Need quick check on Intel Mac

Dar Scott dsc at
Sat Jul 29 01:59:59 EDT 2006

On Jul 28, 2006, at 1:14 PM, Phil Davis wrote:
> On an Intel mini:
> Rev 2.7.2:
> put (2^32-1) bitAnd (2^32+1)
> result = 1
> Rev 2.6.1:
> put (2^32-1) bitAnd (2^32+1)
> result = 4294967295

Thanks, Phil, Marian, Malte and anybody else!

Rev 2.7.2 Windows:
put (2^32-1) bitAnd (2^32+1)
result = 1

Rev 2.7.2 G4 OS X:
put (2^32-1) bitAnd (2^32+1)
result = 4294967295

I guess I should let you know what that is about.  This is related to  
some trivial concerns about what happens when some function values  
are outside the specified range.

Some Revolution functions are specified only for the range of values  
that can be represented as 32-bit unsigned binary.  An example is  
binaryEncode("I",x) where "I" is a format for a 32-bit unsigned  
value.  The Revolution internal value, almost virtually string,  
probably either string or double inside, converts to that value two  
different ways for values out side the range.

Of course, it is almost always a bug if the values are outside the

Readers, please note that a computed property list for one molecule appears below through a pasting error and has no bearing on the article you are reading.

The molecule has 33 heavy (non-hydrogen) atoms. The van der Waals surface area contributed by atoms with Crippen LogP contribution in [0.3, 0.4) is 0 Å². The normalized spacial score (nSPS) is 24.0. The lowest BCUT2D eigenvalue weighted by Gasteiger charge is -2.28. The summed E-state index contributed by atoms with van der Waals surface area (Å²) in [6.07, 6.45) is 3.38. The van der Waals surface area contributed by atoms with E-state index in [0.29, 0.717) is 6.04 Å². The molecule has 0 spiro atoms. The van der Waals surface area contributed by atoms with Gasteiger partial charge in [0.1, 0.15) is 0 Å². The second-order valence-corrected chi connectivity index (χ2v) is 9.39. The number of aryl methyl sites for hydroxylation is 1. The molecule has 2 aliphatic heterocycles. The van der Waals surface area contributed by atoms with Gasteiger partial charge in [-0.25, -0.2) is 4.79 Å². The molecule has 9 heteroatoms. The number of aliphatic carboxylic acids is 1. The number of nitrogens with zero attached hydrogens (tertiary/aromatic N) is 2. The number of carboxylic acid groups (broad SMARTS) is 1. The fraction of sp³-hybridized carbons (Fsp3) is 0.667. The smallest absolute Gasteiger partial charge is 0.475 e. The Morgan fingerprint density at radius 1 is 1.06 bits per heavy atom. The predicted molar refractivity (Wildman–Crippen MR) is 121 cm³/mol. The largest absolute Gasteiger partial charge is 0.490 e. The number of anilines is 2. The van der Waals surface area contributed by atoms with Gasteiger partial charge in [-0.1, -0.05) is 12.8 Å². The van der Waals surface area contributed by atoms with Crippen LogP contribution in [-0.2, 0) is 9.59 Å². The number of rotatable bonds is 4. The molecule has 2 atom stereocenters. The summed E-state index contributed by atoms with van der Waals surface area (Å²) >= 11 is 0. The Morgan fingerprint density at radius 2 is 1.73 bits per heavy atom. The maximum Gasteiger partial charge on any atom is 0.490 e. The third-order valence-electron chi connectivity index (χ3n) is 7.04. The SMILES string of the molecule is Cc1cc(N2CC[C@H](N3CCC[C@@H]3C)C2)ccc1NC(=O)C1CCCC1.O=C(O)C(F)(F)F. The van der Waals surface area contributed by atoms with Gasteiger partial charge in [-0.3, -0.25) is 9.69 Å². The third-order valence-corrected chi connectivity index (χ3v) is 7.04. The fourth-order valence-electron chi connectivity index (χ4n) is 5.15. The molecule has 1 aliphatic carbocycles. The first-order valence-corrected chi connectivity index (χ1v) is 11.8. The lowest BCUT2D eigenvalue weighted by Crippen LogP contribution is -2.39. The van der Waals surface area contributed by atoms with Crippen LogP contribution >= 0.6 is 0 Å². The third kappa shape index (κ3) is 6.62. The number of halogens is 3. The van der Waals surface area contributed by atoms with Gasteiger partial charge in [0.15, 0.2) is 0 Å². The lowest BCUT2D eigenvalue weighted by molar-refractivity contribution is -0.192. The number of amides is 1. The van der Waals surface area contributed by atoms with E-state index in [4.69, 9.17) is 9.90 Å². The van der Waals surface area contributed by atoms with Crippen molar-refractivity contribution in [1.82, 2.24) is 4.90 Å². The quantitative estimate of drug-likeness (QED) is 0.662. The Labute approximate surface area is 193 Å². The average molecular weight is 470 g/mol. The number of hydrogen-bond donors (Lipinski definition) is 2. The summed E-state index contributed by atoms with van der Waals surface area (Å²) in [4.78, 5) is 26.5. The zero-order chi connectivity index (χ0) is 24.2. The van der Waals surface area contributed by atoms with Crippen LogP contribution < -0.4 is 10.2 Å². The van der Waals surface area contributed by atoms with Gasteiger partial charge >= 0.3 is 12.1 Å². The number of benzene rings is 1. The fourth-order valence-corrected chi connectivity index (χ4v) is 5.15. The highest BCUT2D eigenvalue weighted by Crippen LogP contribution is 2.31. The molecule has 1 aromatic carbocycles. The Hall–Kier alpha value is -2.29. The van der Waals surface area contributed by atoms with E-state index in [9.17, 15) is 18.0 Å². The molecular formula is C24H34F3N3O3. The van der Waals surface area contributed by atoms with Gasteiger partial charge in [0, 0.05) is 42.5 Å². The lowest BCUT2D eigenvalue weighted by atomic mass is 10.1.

If the value is above the maximum for a 32-bit unsigned integer it is  
converted two different ways.  On G4 OS X and 2.6.1 on Intel Mac, it  
sets it to the maximum allowed value.  On Windows and 2.7.2 on Intel  
Mac, it masks the value to 32 bits.  (I'm not sure what happens on  
Intel if the value is great enough that precision is lost, that is,  
greater than 2^53 or something like that.)

This also applies to the bit operators (bitNot, bitAnd, etc.).  For  
example, try this:

put bitNot bitNot (2^32+1)
== G4 OS X ==>

So, this is trivia.

The behavior for out-of-range values that are less than 0, is  
probably to limit the value to 0 in all cases.

These are not bugs, the functions mentioned are not defined for  
values outside the range.  I have no indication that this can cause a  
crash or anything.

There is a suggestion (bz 203) that out-of-range values cause errors  
for the bit operators.  Perhaps that can also apply other places.  I  
don't have any strong feelings on that.

The bit operators should move to 48 or 64 bits as soon as they can,  
but the latter makes sense only after numbers are enhanced.  Anyway,  
the range might change.


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